May the 4th Be with You

In honor of today’s holiday and the greatest movie saga of all time, I’m uploading a copy of a paper that I wrote for one of my graduate courses, Women in World Religions, with Dr. Lori Swick. 

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You can download the essay in its entirety here

The Four Loves by C.S. Lewis – Introduction

C.S. Lewis wrote a fascinating and truly insightful philosophical treatise into the four key forms or versions of what we in the English-speaking world would simply refer to as ‘Love.’ He did this by drawing upon the vast richness of the literary world, especially those tales woven during the Middle Ages and Early Modern Period. Lewis begins by differentiating between two potential functions of love: Gift love and Need love. In what follows, I’ll provide a multi-segmented summary of Lewis’s treatment of Love from a philosophical perspective.

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Concept-Checking: Nonrational vs. Irrational vs. Rational

Though this is a relatively rare distinction to be made, it is nonetheless an important one. Nonrationality is NOT the same thing as irrationality. These two terms are different and must be recognized as such. While we are at it, we should discuss what ‘rationality’ actually is…

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Philosophers as Intellectual Historians

The philosopher, among many other things, is an intellectual historian.

  • What is an Intellectual Historian? An Intellectual Historian is someone who records, recalls, tracks, analyzes, and/or directly interacts with key agents/witnesses, primary and seconds sources of various intellectual value from the past, as well as objects of historical, social, or cultural significance.
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An Initial Look into ‘Graham’s Hierarchy of Disagreement’

  1. Name Calling
  2. Ad Hominem
  3. Responding to Tone
  4. Contradiction
  5. Counterargument
  6. Refutation
  7. Refuting the Central Point
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Concept-Checking: Killing vs. Murder/Homicide vs. Manslaughter

*To kill someone means to terminate their life permanently. To kill someone means that they cease to exist in any meaningful biological or physiological sense of the term. To kill someone means to end their ability to do just about everything.

**To murder someone means to terminate their life permanently. To murder someone means that they cease to exist in any meaningful biological or physiological sense of the term. To murder someone means to end their ability to do just about everything.

***To commit homicide against someone means to terminate their life permanently. To commit homicide against someone means that they cease to exist in any meaningful biological or physiological sense of the term. To commit homicide against someone means to end their ability to do just about everything.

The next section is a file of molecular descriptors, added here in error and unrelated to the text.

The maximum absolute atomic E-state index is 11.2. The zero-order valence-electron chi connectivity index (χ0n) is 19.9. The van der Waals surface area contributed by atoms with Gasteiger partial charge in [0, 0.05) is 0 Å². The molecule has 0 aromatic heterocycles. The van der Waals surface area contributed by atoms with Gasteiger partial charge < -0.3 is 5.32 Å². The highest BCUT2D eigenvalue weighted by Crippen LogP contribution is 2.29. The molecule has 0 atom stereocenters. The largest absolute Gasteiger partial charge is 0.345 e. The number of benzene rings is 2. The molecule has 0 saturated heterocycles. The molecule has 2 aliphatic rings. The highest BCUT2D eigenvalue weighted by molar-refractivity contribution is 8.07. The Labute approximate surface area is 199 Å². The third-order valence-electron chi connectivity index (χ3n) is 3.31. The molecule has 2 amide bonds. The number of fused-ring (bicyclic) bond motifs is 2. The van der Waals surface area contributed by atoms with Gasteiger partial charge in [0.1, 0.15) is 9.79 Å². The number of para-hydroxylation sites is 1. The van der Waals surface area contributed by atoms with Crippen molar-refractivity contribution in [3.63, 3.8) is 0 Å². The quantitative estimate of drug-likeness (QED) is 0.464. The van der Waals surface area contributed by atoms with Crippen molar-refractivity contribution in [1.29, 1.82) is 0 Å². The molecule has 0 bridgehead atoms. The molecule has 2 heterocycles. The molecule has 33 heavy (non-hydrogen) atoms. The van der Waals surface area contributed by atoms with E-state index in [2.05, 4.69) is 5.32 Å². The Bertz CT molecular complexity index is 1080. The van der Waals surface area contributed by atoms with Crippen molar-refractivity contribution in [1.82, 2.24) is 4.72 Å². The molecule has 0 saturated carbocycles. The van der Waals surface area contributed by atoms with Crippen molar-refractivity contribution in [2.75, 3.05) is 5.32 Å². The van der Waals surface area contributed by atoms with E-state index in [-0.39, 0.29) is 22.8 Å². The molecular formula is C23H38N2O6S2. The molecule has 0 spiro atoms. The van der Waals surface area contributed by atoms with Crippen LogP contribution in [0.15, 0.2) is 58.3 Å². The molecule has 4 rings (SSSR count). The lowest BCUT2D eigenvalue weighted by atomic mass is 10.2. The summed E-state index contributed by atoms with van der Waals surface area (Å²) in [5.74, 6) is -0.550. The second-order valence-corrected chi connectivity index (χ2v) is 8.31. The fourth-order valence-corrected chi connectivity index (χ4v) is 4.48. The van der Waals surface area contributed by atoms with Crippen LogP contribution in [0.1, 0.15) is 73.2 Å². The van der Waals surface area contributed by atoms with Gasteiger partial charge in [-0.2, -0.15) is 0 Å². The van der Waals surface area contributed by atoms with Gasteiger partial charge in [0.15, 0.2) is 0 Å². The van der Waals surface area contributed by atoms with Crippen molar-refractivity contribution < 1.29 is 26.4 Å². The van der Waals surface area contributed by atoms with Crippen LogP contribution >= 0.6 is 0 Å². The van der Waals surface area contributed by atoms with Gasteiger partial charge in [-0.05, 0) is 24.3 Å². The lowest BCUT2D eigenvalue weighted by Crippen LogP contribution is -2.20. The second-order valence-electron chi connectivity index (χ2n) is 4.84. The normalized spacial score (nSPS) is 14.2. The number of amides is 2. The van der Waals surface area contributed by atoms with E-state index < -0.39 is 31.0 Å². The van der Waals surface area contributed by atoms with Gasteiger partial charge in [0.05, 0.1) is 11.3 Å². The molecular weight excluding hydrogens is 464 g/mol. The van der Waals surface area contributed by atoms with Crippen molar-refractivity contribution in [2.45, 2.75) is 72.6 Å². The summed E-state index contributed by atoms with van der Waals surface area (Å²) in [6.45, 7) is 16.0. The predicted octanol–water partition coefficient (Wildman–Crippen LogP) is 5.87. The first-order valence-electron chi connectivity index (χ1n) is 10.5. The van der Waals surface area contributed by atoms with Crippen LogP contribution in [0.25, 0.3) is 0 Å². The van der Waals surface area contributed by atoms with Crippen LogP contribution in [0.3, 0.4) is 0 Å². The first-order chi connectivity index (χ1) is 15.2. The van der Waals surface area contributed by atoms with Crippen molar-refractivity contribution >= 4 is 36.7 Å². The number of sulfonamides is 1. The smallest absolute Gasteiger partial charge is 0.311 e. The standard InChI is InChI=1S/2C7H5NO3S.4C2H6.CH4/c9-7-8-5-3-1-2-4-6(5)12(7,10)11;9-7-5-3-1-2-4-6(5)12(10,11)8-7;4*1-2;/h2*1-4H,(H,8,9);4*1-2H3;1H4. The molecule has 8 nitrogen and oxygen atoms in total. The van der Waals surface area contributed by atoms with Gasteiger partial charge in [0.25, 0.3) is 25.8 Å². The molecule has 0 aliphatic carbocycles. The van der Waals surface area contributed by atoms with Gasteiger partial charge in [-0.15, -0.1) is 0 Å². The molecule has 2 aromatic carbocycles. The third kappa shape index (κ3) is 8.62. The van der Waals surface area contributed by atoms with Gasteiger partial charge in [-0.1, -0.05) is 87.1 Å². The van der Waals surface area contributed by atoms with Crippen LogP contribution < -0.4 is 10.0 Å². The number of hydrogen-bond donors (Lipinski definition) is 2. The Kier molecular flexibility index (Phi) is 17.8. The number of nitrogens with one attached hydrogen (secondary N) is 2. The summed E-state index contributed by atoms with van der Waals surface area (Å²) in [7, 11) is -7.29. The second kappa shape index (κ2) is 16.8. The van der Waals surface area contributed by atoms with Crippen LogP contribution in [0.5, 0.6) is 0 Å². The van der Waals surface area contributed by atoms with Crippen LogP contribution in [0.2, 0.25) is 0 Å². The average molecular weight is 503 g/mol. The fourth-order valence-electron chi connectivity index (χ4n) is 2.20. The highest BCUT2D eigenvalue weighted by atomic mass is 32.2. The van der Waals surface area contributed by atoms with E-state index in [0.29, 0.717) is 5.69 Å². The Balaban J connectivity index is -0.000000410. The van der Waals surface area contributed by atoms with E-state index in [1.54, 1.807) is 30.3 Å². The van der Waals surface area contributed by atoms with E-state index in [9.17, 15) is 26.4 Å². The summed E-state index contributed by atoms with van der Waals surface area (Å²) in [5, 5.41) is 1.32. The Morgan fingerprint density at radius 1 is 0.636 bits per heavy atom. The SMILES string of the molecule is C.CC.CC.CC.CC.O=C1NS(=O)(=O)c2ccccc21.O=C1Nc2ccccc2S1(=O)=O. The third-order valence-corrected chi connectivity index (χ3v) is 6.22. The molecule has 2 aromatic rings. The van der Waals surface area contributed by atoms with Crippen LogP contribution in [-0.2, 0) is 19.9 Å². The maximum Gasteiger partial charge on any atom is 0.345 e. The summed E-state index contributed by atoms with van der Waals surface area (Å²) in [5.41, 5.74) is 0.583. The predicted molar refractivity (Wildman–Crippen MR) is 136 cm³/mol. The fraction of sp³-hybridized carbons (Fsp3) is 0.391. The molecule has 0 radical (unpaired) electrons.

****To commit manslaughter against someone means to terminate their life permanently. To commit manslaughter against someone means that they cease to exist in any meaningful biological or physiological sense of the term. To commit manslaughter against someone means to end their ability to do just about everything.

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What is Philosophy?

[I.]: Philosophy is a field of study or academic discipline that “seeks to uncover the nature, root, and meaning of life, being, reality (metaphysics), ethics, and knowledge (epistemology).” Given that definition, philosophy has a broad purview that often overlaps and interacts with many others (psychology, economics, biology, physics, etc.).

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One of the Hardest Philosophy Quizzes EVER

1 . Which philosopher worked as:

(i) a lens grinder?
(ii) a mercenary?
(iii) a hospital orderly?
(iv) a cashier in a bank?
(v) a newspaper editor?
(vi) a judge?
(vii) a police commissioner?
(viii) a librarian?
(ix) a headmaster?
(x) a bishop?

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Summary: Einstein vs. Logical Positivism by Rossen Vassilev Jr.

The original article can be found at: https://philosophynow.org/issues/133/Einstein_vs_Logical_Positivism

Vassilev begins his article by pointing out that Logical Positivism was a philosophical movement that originated in the 1920s. Arguably its most critical mission was to establish the same methodology of science and mathematics for other fields, particularly philosophy. The logical positivists dismissed any and all ‘non-scientific’ speculation from genuine analysis or explanation. They insisted that such statements were literally meaningless; only statements that could be logically verified or corroborated through experiment/observation have meaning. This was known as the Principle of Verification (or Verification Principle) and was the driving philosophical and epistemological force behind the Vienna Circle (a particularly influential group of logical positivists).

According to the Principle of Verification, the meaning of any statement lies in its method of verification. Moreover, statements about, say, God or art or ethics would all suddenly be technically meaningless according to the logical positivists. Logical positivists were excited at this prospect because they were very much committed Naturalists. But not all philosophers were on-board with their philosophical approach or its underlying intentions.

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Philosophical Resources for YOU!

A Philosophical Reading List

Selected Philosophical Resources and References